Stefanie Girard

1) Can you tell us a little bit about what you do?
I am a graduate of Pratt Institute and have a degree in Industrial Design. My career has spanned over 20 years in the TV and film industry, first as a set decorator and then as a producer of how-to television, specializing in the home arts. My career coincided with and then focused on publishing how-to books, and then designing and producing content marketing for the craft publishing and manufacturing industry.

My current work is informed by the power of words and quotes and strives to elevate the words to art with font choices, the materials they are made of, techniques used to create them and the surfaces they are presented upon.

I strive to combine the words, fonts, images and materials in the most ironic and unexpected ways possible to create something that is both aesthetically pleasing and meaningful.

My work includes large modular installations created with unusual things like bricks and paper, embroidery and wood along with traditional acrylic paint, watercolor and porcelain.

The best compliment I can receive is for the viewer to have a laugh out loud or “ah-ha” moment of getting the joke or juxtaposition hidden within the art or in plain view but requires a bit of contemplation.

2) How did you first become interested in art?
I would answer this question by going way back to my early childhood. I had the type of parents who gave me recycled copy paper leftover from the office, empty boxes, crayons, scissors and tape rather than coloring books and finished “toys.” This gave me the opportunity to design and make the things I wanted, such as a DIY dollhouse that I then created the furniture and wallpaper as well as clothing for the dolls in the house. An example I remember fondly is how I could transform a cupcake paper into both a pleated lampshade and a skirt for the doll.

Throughout the years my creativity bounced around into all sorts of areas. Summers were when I could take creative classes and be part of theater where inevitably I ended up painting sets and sewing costumes more than being on stage.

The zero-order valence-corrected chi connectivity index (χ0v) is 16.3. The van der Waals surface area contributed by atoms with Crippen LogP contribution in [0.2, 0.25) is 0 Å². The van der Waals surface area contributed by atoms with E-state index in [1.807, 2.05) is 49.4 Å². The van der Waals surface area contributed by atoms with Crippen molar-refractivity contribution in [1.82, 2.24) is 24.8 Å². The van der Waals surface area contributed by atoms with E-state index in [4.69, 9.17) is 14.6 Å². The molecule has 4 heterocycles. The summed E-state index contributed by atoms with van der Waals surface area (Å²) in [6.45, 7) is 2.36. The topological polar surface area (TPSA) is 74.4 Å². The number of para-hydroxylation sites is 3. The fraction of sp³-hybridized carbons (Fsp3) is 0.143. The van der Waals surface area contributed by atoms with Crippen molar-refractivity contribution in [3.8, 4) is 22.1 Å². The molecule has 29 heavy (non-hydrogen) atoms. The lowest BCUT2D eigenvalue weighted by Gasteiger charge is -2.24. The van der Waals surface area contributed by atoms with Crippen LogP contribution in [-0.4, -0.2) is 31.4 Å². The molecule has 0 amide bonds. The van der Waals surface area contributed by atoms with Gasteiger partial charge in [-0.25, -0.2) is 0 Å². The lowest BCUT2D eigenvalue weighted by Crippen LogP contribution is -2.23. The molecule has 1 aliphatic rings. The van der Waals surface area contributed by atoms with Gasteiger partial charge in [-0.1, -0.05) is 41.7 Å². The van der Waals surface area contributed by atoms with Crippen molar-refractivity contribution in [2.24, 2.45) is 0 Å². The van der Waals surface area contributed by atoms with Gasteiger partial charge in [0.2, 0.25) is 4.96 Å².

I loved art classes in high school and made the clear decision that the next 4 years was going to be at an art school. Once I dipped my toe in TV production my first career was a no-brainer.

Then opportunities and the world changed with the Internet and I simply evolved and adapted to take advantage of all these new creative outlets by designing and producing DIY content which came very easily to me, having a methodical and creative thought process.

Now focusing on art for art sake I simply require whatever “it” is to have a meaning as well as be visually appealing.

3) How does art enrich a community, and what are some ways people can engage with art in Burbank?
When the pandemic hit and we all were asked to stay home, I was a-ok with that as I work from home and completely happy in my own little world. I simply focused all my energy into making art and eventually knew that all the art shows I had been scheduled to be in would happen, just somewhere down the road.

Then a month or so in I channeled my inner John F. Kennedy and thought, “Ask not what your country can do for you – ask what you can do for your country.” I asked myself how I might be able to make things better for all of the people that might not be handling the isolation as well as I was.

Inspired by the hashtag #PutArtInYourYard, I started the Burbank Neighborhood Gallery at Oak and Fairview. (#BurbankNeighborhoodGallery at #OakAndFairview on Instagram). I placed clear page protector pockets on my fence with the words “Your Art Here” stamped on cardstock and a sign inviting artists of all ages to share their work.

As of the time of this writing there are close to 60 pieces of art on the wall and virtually all who pass by stop to enjoy it and if they see me say how much they appreciate that I set this up. It makes their day.

I also participated in National Arts Drive and opened up my garage studio last Saturday where people came by and I had an opportunity to engage with them and hear their insights into my art. With all the gallery shows cancelled I was missing this dialog without realizing I was missing it.

4) If you could share with our community one thing about art, what would it be?
“It only has the meaning you give it.”

More and more I am realizing that people see things in so many different ways. I create art that I see a certain meaning in and someone else can see something completely different in it that I never would have thought of or even known about. It has been truly unexpected and enlightening to me.

It has inspired me to watch documentaries about artists that delve into their histories and the meaning they intended in their art that can often make the art more interesting and thought provoking.

To learn more about Stefanie’s work, visit her websites, or follow her on Instagram at